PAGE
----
The president of Maryland's largest union group threatened today to organize a customer boycott against 17 of the state's largest corporations for underwriting a campaign to defeat politicians they consider labor's allies.

The comments today by Edward R. Lamon, president of the 400,000-member Maryland State & D.C. AFL-CIO, followed the release last week of a four-page newsletter by a business group that rated the performance of every state legislator except the president of the Senate and the speaker of the House of Delegates.

Lamon said he would ask his executive board Friday to approve the withdrawal of millions of dollars in union pension funds from five giant Maryland banks that were among those corporations that helped fund the "report card" of legislators' votes on key business issues.

"We call it a hit list," Lamon told reporters at a news conference here today. "Placing labels on public officials in this state cannot remain unnoticed."

Lamon's threat to organize a boycott against Crown Central Petroleum Corp., Perdue Farms Inc., and other corporate sponsors of the newsletter was the latest salvo in a war of words over the political strategies of a group called Maryland Business for Responsive Government. The group was founded in 1983 with funds from several large Maryland corporations and is making its first real foray into state politics this year when nearly every public official in the state is up for election.

Last week, the group issued the newsletter in which legislators received a percentage rating on how they voted on select bills that MBRG deemed important to Maryland's overall business climate. The votes occurred in the past four regular sessions of the General Assembly.

Lamon announced that his union also had compiled legislator ratings for the past 30 years, but union officials never disclosed them. To have done so, he said, "would be unfair to those who vote with us and those who have reason to vote against some of our bills."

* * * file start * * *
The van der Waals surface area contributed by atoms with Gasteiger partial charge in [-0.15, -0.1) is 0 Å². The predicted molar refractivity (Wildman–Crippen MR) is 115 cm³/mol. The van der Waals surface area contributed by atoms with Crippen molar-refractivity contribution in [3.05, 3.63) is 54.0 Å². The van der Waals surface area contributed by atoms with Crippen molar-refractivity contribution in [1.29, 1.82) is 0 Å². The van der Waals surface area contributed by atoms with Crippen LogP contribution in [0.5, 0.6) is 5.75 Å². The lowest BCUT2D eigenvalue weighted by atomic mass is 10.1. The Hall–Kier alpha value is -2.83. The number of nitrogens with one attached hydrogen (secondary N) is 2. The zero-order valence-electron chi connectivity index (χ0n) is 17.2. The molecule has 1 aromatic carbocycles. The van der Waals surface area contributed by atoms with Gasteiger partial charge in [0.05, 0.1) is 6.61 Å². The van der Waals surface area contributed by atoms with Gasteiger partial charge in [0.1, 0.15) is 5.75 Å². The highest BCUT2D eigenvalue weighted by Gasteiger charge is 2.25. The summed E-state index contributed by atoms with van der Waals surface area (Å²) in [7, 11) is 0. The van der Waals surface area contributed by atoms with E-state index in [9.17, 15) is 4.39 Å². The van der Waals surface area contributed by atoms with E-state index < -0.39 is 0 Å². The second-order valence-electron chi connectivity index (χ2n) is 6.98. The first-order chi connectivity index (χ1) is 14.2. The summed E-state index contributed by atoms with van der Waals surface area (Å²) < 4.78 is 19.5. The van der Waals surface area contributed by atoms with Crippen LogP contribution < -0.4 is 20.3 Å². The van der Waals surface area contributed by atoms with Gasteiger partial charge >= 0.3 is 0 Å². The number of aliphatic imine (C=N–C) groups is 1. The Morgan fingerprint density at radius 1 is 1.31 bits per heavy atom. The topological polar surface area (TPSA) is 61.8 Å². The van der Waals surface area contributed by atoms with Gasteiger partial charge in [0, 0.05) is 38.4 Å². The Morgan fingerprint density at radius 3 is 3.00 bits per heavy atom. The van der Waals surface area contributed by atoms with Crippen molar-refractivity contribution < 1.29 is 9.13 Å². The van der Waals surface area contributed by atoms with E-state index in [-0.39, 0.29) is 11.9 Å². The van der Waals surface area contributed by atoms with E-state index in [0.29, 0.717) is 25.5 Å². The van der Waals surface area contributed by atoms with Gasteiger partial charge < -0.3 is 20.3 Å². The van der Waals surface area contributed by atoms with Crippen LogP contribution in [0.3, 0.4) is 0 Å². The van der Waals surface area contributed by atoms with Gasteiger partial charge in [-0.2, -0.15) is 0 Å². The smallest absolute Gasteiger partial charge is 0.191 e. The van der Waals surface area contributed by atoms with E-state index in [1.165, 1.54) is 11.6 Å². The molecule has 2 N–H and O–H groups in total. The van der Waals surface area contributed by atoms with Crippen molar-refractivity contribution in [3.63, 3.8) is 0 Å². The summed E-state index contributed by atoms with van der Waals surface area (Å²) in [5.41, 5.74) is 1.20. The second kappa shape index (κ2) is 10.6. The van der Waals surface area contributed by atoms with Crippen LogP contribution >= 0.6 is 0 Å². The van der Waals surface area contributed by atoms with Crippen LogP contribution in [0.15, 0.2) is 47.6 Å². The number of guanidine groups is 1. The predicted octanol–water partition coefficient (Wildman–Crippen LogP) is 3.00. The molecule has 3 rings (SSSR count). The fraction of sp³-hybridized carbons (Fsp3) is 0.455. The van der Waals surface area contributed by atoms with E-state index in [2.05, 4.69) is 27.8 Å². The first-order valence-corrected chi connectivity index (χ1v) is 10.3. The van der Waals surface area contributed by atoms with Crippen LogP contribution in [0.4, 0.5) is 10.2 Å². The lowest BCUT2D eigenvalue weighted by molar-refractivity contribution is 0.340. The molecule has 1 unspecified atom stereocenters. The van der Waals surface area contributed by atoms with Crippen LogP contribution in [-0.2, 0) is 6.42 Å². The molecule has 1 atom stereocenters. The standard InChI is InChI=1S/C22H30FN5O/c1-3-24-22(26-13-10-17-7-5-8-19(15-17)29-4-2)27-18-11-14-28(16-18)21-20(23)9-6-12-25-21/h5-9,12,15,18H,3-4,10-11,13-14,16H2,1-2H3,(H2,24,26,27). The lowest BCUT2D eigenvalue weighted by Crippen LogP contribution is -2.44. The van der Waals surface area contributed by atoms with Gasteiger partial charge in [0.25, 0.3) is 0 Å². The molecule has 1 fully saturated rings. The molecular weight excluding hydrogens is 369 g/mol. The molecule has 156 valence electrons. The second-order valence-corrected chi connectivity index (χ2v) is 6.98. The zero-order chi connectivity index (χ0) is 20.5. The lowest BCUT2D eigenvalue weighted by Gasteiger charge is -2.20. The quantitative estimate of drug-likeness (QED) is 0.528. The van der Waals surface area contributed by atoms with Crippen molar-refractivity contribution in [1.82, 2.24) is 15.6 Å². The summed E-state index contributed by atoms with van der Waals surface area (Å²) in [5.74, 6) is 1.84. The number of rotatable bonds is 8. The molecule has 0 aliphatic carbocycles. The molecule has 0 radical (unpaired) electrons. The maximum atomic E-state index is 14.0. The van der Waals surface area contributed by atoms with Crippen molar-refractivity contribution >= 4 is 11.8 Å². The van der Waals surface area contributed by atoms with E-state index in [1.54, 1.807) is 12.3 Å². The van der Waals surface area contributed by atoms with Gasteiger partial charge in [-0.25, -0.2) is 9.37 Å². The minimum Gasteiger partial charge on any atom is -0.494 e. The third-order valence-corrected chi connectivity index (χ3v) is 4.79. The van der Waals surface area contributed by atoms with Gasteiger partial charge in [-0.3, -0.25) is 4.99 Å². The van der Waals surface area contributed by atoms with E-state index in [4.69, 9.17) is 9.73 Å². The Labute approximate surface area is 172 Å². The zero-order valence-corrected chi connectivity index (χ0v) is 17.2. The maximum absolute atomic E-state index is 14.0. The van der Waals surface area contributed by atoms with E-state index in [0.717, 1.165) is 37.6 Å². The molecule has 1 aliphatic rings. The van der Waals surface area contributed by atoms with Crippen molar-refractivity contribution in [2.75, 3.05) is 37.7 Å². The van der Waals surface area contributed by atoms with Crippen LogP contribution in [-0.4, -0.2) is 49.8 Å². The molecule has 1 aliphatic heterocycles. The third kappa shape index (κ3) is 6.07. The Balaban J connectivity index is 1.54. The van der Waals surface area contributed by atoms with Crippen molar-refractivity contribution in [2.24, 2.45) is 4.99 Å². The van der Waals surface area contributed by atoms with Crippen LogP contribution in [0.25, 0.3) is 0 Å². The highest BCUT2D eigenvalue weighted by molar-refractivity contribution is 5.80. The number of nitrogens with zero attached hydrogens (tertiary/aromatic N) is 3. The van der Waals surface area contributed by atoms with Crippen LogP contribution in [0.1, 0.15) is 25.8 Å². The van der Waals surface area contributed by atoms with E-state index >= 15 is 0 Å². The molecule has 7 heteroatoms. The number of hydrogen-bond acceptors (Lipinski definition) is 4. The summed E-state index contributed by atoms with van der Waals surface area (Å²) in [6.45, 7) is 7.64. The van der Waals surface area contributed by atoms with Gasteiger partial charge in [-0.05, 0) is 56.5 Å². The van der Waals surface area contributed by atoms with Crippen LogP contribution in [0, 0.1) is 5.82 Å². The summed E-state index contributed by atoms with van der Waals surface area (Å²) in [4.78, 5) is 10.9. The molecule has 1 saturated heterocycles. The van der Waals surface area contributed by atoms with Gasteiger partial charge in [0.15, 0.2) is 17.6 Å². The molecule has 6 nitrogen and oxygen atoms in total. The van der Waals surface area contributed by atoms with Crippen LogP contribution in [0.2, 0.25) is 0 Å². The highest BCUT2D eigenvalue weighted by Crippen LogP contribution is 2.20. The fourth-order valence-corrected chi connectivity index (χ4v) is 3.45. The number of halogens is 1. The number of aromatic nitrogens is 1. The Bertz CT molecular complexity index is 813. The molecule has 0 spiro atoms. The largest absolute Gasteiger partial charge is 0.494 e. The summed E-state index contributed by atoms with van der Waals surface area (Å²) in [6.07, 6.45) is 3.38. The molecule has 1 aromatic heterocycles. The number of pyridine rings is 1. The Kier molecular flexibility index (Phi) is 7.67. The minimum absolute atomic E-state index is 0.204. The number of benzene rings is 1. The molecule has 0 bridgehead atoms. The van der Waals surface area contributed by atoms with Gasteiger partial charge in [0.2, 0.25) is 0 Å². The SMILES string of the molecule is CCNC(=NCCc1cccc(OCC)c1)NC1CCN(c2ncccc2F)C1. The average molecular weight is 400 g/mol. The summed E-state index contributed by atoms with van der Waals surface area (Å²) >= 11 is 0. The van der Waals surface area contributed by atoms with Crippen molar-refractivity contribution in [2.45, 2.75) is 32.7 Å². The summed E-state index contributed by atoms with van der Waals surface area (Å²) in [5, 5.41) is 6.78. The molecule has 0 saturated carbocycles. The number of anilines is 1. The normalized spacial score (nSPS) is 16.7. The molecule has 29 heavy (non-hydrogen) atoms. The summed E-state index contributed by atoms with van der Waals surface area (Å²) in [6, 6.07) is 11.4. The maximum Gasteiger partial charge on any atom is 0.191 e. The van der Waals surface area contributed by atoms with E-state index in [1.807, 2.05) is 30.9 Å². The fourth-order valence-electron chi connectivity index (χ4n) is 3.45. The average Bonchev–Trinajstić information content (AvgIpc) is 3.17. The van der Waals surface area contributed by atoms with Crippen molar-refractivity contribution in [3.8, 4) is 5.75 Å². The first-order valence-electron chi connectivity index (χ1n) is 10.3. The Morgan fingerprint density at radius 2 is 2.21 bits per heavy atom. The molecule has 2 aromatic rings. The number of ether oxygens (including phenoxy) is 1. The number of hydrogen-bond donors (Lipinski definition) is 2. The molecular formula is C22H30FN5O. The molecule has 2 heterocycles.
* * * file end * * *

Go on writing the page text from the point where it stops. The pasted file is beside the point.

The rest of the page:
However, a few minutes later, Lamon disclosed the poor ratings the union recently bestowed on Dels. Martha S. Klima and Ellen R. Sauerbrey, two Baltimore County Republicans who received perfect ratings from MBRG.

Robert O.C. Worcester, MBRG's executive director, attacked Lamon's remarks as disingenuous.

"They have been provoked into saying publicly what they have been doing privately for decades: silently bullying people and intimidating people in the halls of Annapolis," Worcester said after reviewing a copy of Lamon's prepared statement.

Worcester also sharply criticized Lamon for threatening to boycott the corporations, calling the union president "totally archaic, totally punitive and totally negative."

Worcester went on to defend MBRG's scorecard as simply part of the public record. He described the rating as a guide for those corporate leaders who will contribute to political campaigns in this watershed election year.

Lamon, meanwhile, said the union will work this fall "to protect our friends" in the legislature. He added that he may destroy five Crown Central credit cards the union recently obtained for its executives.

"This may be war, but we didn't start it," said Lamon.